Wednesday, January 20, 2010

ONIMASA: A JAPANESE GODFATHER (1982)

Animeigo has released Hideo Gosha's film on DVD this month on the strength of a well-received theatrical showing during a Tatsuya Nakadai festival in New York two years ago. The American title makes Nakadai's yakuza boss the title character, which is a little deceptive. On the other hand, the original Japanese title translates to "The Life of Hanako Kiryuin," which is equally deceptive. The true main character and narrator of the story is Onimasa's adopted daughter Matsue, played by the tragically short-lived Masako Natsume. Nakadai inevitably dominates the film with a flamboyant performance, but we see his career and the life of his natural daughter Hanako through Matsue's eyes. This is a Toei production, from the studio I regard as Japan's answer to the Warner Bros. of the 1930s. But this feels more like a 1940s Warner film if the American studio had attempted a merger of its gangster and women's picture genres.

Fashions of Tatsuya Nakadai

"The Life of Hanako Kiryuin" opens with the discovery of Hanako's corpse in 1940. Matsue identifies the body and that launches a film-long flashback. In 1918 she and a brother were purchased from a poor and overpopulated family by Onimasa, aka Masagoro Kiryuin, and his barren wife Uta. The kids aren't keen on this idea and the brother runs away, but little Matsue sticks it out, in part because her father might die if she doesn't. She expects life to continue as before, but when she tells her new dad that she has to go to school, he tells her that education is no good for girls. Instead, he'll take her out for a good time -- at the dog fights.

Onimasa has no dog in this fight, but he takes the side of an upstart trainer whose dog scores an upset over the champion beast of rival boss Suenaga. When Suenaga and his wife cry foul, Kiryuin tells them to shut up and go home. When they later murder the winning dog, Kiryuin takes up the owner's cause and demands satisfaction from Suenaga, who has skipped town, leaving his wife to offer her body for sex to satisfy Kiryuin's grievance. He passes, preferring a man-to-man fight that gets broken up by the police and arbitrated by the bosses' common patron, Sir Suda (Tetsuro Tanba). This feud will simmer through the whole picture before coming to a boil toward the end.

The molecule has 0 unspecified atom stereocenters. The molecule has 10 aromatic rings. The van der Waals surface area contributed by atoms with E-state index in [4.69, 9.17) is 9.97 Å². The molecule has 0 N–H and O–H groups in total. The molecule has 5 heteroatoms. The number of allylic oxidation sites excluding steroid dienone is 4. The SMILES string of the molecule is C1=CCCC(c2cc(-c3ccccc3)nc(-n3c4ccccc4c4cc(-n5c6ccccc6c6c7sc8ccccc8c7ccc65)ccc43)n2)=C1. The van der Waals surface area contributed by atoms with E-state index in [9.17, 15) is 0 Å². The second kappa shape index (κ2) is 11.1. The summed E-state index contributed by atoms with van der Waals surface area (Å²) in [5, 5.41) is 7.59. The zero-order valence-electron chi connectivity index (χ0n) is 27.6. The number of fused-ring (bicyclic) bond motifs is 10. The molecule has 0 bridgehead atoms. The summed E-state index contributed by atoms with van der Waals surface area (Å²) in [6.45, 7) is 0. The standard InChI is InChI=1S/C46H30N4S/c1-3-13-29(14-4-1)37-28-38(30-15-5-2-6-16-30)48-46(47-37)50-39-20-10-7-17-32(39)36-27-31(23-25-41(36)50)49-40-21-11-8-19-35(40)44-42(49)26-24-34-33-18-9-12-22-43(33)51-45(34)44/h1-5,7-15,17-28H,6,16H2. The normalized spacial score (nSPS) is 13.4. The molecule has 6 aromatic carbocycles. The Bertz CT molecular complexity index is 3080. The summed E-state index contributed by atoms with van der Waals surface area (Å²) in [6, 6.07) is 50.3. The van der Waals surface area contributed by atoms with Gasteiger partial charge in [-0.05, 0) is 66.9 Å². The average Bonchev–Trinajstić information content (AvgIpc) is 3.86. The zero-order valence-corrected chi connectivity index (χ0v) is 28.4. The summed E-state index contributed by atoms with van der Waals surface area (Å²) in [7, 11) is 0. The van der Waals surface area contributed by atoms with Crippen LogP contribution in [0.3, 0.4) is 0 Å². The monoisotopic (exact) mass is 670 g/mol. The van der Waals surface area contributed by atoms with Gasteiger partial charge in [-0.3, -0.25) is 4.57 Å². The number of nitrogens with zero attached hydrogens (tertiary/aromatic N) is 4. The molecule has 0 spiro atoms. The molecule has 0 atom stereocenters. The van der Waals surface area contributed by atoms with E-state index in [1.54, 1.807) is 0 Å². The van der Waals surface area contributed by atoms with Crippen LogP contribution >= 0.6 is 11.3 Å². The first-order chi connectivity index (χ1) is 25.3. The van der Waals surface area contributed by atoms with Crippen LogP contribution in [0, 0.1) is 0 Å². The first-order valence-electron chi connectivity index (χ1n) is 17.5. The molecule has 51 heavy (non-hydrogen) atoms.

Onimasa emerges as a charismatic, capricious character. He has a small harem of concubines in the hope of getting a true child, driving his sickly yet steely wife to drink. The concubines feud with each other, with little Matsue often ending up in the middle. In one typical over-the-top scene, Onimasa decides that a dispute between Matsue and one of the concubines should be decided through a trial-by-bitchslap. When another concubine intervenes on her side, Matsue pleads with Onimasa to make them stop fighting while he looks on with amusement. To top the scene off, Matsue gets her first period on the spot.

Matsue is a willfull and defiant child. Against Onimasa's wishes, she continues her education to the point when she can become a schoolteacher. We begin to notice that Onimasa admires her defiance. He admires defiance in general, a whimsical idiosyncracy that gets him in trouble. One of the less glamorous tasks of a yakuza is strikebreaking, and Sir Suda assigns Onimasa to break up a traction strike. He confronts a labor leader, Tanabe, who denounces him as Suda's pet dog. Onimasa dares him to say it again. Tanabe keeps saying it even as Kiryuin puts his head through a window and beats the crap out of him. Onimasa now respects his defiance and thinks hard about Tanabe's claim that the self-described "chivalrous" yakuza should take the side of the poor and helpless against their oppressors. He ends up taking Tanabe's side, defying Suda and putting his rackets in danger. He even decides that Tanabe, temporarily imprisoned, should marry his now-grown daughter Hanako when he's freed. But when Kiryuin sends Matsue as a messenger, her intellect (she reads the poetry of Rainer Maria Rilke in the original German) so impresses Tanabe that when the time comes for him to ask any favor he likes of Onimasa, he asks to marry Matsue, not Hanako. The boss freaks out, assuming that Tanabe has already been screwing the young woman. To defend her honor, Tanabe offers Onimasa one of his limbs, but the boss is content with the usual yakuza portion of flesh, the pinky.